By Maliha Rehman
The sprawling green fields of Southern Punjab, the urban jungle of London, weddings and exquisite, palatial havelis – London Nahi Jaunga (LNJ) has been shot so beautifully that the very first frame draws you in and holds you hostage for the movie’s approximately two and a half hours long duration. But even the most breathtaking scenery wouldn’t have had sufficed, had the movie not had much more to offer.
With director Nadeem Baig’s discerning eye set behind the camera, to the tune of a story and dialogues written by Khalil-ur-Rehman Qamar, LNJ’s romantic odyssey unfolds at a languid pace. You sit back and enjoy it; the emotional wordplay, the humor laced so well into the scenes, the music which sifts from upbeat numbers to soulful odes to love. It isn’t a story that is entirely unfamiliar but romances tend to follow certain conventional parameters – it is the way that they are told which matters.
LNJ has been told well. Produced by Six Sigma Films and ARY Films, LNJ stars Humayun Saeed, Mehwish Hayat as leads, with Kubra Khan in a pivotal role along with a very strong montage: Vasay Chaudhry, Gohar Rasheed, Saba Faisal, Iffat Omar, Saba Hamid, Asif Raza Mir and the brilliant Sohail Ahmed.
Humayun is Chaudhry Jameel, the befuddled, naive scion of a powerful feudal family in Bahawalpur. Jameel is fond of horses and racing dogs, wants to marry a girl who is not from Pakistan and remains a bachelor despite his parents constantly making joking references to his mature age. He vouches that he will get engaged to his cousin – phuppo ki beti – Aarzoo, aka Kubra Khan, should his dog, imported in from Japan, lose out on a race. Much to his dismay and the dismay of his sidekick Bhatti, played by Gohar Rasheed – a character that simply agrees with everything that ‘Chaudhry sahab’ says, the dog loses to a local bitch.‘ Japan say China ka kutta bhej deeya’, Jamil comments, one of the many humorous statements woven so well into LNJ.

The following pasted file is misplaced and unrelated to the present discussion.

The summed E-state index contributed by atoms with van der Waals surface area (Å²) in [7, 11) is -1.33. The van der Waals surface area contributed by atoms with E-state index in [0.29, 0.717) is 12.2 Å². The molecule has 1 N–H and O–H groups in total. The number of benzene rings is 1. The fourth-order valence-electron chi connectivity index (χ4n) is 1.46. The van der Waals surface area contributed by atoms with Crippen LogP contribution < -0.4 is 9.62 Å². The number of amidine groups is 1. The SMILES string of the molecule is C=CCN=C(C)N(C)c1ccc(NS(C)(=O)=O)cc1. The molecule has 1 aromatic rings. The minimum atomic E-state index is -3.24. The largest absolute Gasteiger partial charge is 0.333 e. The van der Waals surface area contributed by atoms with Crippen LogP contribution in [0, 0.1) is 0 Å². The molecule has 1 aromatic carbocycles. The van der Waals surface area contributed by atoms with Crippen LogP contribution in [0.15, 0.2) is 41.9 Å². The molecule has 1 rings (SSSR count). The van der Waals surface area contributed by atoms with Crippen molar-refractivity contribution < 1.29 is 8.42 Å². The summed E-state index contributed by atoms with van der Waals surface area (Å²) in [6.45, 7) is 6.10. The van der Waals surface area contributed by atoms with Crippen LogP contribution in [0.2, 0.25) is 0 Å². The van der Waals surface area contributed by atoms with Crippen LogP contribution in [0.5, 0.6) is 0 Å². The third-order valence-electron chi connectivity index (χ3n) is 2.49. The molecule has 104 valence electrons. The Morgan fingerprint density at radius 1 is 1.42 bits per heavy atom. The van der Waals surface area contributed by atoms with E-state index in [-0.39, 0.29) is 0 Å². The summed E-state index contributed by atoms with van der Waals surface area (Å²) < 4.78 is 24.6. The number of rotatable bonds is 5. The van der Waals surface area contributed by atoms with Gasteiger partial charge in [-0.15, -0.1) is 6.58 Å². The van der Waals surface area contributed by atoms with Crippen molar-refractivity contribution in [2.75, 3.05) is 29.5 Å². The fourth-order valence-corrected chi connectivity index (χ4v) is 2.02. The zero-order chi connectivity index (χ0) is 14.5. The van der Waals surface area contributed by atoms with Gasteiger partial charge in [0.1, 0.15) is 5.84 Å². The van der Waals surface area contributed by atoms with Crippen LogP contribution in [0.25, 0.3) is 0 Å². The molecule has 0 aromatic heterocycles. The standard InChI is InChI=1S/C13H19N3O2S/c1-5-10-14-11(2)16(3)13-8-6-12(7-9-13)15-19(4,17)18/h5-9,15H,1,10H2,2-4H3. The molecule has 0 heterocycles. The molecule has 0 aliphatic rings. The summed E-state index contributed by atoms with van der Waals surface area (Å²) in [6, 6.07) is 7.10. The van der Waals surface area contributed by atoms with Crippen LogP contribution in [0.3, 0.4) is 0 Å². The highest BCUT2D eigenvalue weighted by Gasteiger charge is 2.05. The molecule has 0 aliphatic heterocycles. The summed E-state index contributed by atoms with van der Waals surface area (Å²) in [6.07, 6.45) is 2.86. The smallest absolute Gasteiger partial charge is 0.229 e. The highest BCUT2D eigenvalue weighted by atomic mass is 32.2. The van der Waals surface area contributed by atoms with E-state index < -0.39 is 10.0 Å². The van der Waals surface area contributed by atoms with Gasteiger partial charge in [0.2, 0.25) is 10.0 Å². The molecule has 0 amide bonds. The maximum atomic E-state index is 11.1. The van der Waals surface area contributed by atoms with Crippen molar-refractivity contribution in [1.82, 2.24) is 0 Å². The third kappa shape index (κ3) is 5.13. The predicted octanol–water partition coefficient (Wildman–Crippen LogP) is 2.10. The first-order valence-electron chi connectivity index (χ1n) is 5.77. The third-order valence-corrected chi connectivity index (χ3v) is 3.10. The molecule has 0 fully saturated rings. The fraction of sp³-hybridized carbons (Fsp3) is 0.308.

A little later, he poetically tells Aarzoo, who is in love with him despite being aware of his disinterest, ‘Aarzoo meri aarzoo na kar …’. His parents, however, refuse to stop the proceedings for the engagement and the cinema screen pans out to a grandiose engagement party. There’s a song, some dancing, a whirl of glitter courtesy the gorgeous wedding-wear created by designer Umar Sayeed. But then, right before the engagement ceremony, Zara, played by Mehwish Hayat, quite literally waltzes in. In a black leather jacket, speaking in slightly accented English, she asks to be shown the haveli on the pretext of writing a research paper on subcontinental architecture. It turns out that she already knows quite a bit about the haveli and the family that resides within it. Jameel doesn’t notice this. He is smitten while a heartbroken Aarzoo watches on.
In the scenes that follow, it becomes apparent that Zara has a hidden vendetta. Jameel, meanwhile, becomes more and more obsessed by her, staring at her moonily as he makes repeated declarations of love while she haughtily turns him down. There are songs, dashes of comedy, fights and rain, pelting down on an umbrella in classic fimly style, while Jameel and Zara face each other. Harry, Zara’s best friend from London played by Vasay Chaudhry, makes an entrance. Bhatti aids and abets Jameel in his romantic endeavors.
Certain revelations regarding Zara lead to the village panchayat asking Jameel to take an oath that he would not follow her to London. Lo and behold, he flies off to London soon afterwards with Bhatti in tow.
Some of LNJ’s most memorable scenes feature Sohail Ahmed, who plays Jameel’s father, whose comic timing is brilliant. He is volatile, flying into a rage and threatening to write off Jameel from his will, only to simmer down almost immediately. He teases his son and wife, jokes often, cries for his family and draws a smile almost every time that he is on screen.
In one scene where Jameel is having dinner with his parents, he asks his mother, enacted by Saba Faisal, his age. “You’re younger than your father,” she deadpans. A little later, his father quips, ‘You’ve made him happy, saying that he’s younger than me.”